Committee approves zoning for University of Ottawa’s Advanced Medical Research Centre

A graphic with Ottawa City Hall is in the background. A vertical grey stripe and a horizontal yellow stripe are in the foreground with " Planning and Housing Committee update" in the centre.

The Planning and Housing Committee today approved a zoning amendment to facilitate development of a six-storey, state-of-the-art medical research facility on Smyth Road(link is external), near the Ottawa Hospital General Campus.

The University of Ottawa facility would be part of the larger Ottawa Health Science Complex, replacing part of an existing surface parking lot. The amendment would retain the current Major Institutional zoning and is only sought to provide relief from the requirement to have a three-metre landscaped area along the property line. Ring Road and its sidewalks cross that line, making it impossible to landscape, but tree planting and landscaping are proposed between Ring Road, the new parking lot and the proposed building.

The Committee also approved a zoning amendment to facilitate development of a six-storey mixed-use building southwest of Preston and Larch streets(link is external) in Little Italy. The new building would have 30 residential dwelling units and two ground-floor commercial units. The amendment would retain a Traditional Mainstreet zoning and is mainly needed to permit a height increase in line with the secondary plan for the area and some revised setbacks from lot lines. No vehicle parking is proposed due to the site’s proximity to Corso Italia O-Train Line 2 Station, and the building would have 30 bike spaces for residents.

The Committee also approved a zoning amendment to facilitate a development of townhomes on the north side of Maple Grove Road(link is external) in Stittsville. The development would have six townhouse blocks with approximately 38 units in total. The amendment would change the zoning from Development Reserve to Residential Third Density to allow a mix of residential buildings, including townhomes. The amendment also includes minimal reductions to setbacks and lot width, which would still allow space for tree planting, in line with the policies of the Official Plan.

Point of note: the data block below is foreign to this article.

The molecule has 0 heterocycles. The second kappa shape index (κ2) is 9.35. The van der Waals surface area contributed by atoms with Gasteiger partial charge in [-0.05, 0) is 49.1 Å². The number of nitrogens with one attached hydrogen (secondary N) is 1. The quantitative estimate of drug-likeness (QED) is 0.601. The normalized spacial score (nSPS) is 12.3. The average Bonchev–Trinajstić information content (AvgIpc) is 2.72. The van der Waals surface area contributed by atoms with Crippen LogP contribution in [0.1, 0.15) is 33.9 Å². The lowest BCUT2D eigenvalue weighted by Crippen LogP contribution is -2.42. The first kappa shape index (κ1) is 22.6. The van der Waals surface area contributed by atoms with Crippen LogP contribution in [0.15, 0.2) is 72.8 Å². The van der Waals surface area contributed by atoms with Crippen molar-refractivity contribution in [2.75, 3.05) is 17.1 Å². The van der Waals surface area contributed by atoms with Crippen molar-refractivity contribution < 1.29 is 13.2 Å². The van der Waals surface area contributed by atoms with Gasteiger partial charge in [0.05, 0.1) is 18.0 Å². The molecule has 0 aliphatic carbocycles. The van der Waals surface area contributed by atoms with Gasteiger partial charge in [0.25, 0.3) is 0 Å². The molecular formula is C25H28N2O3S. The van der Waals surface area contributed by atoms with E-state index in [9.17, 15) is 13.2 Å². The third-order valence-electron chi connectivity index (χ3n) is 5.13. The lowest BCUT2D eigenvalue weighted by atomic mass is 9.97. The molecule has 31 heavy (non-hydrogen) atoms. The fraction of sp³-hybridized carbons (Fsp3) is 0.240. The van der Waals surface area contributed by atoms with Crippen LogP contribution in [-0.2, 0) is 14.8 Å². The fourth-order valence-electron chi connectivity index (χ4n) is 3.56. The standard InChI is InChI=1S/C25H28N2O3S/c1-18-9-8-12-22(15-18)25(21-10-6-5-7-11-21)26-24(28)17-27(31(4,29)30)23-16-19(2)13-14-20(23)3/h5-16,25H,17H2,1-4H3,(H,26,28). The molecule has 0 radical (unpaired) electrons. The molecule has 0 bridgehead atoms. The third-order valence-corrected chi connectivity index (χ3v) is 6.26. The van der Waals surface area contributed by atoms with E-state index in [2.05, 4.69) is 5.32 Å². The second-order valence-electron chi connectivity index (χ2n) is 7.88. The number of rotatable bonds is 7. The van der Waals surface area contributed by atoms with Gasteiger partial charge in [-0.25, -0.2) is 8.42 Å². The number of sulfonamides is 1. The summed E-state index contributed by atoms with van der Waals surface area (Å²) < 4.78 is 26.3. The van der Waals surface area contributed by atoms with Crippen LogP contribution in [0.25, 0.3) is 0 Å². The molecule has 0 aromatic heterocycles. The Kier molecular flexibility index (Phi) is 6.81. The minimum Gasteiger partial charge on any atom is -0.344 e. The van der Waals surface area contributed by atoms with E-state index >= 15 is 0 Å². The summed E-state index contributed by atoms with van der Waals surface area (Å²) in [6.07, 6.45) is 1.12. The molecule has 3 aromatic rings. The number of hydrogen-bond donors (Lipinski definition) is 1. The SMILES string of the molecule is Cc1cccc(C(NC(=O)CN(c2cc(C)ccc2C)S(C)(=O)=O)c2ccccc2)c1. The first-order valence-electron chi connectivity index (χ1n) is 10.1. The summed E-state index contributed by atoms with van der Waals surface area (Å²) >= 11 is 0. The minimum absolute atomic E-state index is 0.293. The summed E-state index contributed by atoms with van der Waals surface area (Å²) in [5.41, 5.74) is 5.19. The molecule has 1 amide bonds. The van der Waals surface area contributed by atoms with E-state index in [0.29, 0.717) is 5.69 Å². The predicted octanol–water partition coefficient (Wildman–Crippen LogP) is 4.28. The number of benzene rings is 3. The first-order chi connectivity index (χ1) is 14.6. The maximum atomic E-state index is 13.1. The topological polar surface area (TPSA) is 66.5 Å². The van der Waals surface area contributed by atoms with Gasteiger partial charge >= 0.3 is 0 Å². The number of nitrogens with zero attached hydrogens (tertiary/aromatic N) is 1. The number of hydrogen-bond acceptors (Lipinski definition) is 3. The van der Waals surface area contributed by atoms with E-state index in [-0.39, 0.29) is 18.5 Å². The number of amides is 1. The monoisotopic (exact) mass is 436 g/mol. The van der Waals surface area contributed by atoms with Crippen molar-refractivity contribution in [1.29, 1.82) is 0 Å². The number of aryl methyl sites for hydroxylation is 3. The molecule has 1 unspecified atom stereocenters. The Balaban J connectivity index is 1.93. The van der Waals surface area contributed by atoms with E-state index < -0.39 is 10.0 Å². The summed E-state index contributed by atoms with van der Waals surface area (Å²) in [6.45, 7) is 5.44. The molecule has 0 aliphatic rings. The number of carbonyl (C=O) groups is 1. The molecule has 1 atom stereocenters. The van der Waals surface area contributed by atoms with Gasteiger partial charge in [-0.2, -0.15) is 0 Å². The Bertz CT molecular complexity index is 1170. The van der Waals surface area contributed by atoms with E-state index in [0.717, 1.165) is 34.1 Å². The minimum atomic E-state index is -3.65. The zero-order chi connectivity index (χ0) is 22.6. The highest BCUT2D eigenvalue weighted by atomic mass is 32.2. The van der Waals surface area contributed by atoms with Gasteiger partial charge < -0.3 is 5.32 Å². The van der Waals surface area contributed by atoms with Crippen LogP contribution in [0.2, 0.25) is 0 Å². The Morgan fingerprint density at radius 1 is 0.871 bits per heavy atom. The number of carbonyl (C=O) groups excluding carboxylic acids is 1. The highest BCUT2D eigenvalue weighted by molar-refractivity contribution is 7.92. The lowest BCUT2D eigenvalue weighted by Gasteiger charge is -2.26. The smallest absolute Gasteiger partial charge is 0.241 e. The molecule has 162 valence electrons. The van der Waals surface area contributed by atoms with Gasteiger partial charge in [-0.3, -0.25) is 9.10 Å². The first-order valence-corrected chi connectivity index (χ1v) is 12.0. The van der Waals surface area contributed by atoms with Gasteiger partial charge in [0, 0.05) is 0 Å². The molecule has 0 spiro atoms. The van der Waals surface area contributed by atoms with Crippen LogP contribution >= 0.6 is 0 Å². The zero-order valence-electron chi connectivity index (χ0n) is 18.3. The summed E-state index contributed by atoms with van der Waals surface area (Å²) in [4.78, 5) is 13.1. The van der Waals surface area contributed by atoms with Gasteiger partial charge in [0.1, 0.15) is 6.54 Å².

The Committee approved updated O-Train Proximity Study Guidelines(link is external) to guide development adjacent to or integrated with the O-Train. This update reflects existing and planned transit infrastructure, and replaces the previous guidelines adopted in 2013, more than five years before revenue service started on the Confederation Line.

The City’s Official Plan encourages transit-oriented development near rapid transit and the updated guidelines will help achieve that objective in a way that protects rail transit infrastructure from impacts and conflicts. The guidelines are critical to ensuring developers understand the scope and process of completing a proximity study. In addition, the new guidelines include changes to simplify requirements, better explain the regulatory differences between the Confederation and Trillium lines, clarify proximity study levels and update information on technical requirements, timelines and fees.

If Council approves, the land-use permissions that the Committee recommended today will help put applicants in a position to build 68 new dwellings in Ottawa. To help address the housing challenge, Council committed to providing home builders enough opportunities to build 151,000 quality market homes by 2031. Visit ottawa.ca/residentialdwellings for a graphic showing quarterly progress towards Ottawa’s housing pledge targets.

Recommendations from today’s meeting will rise to Council on Wednesday, May 29.

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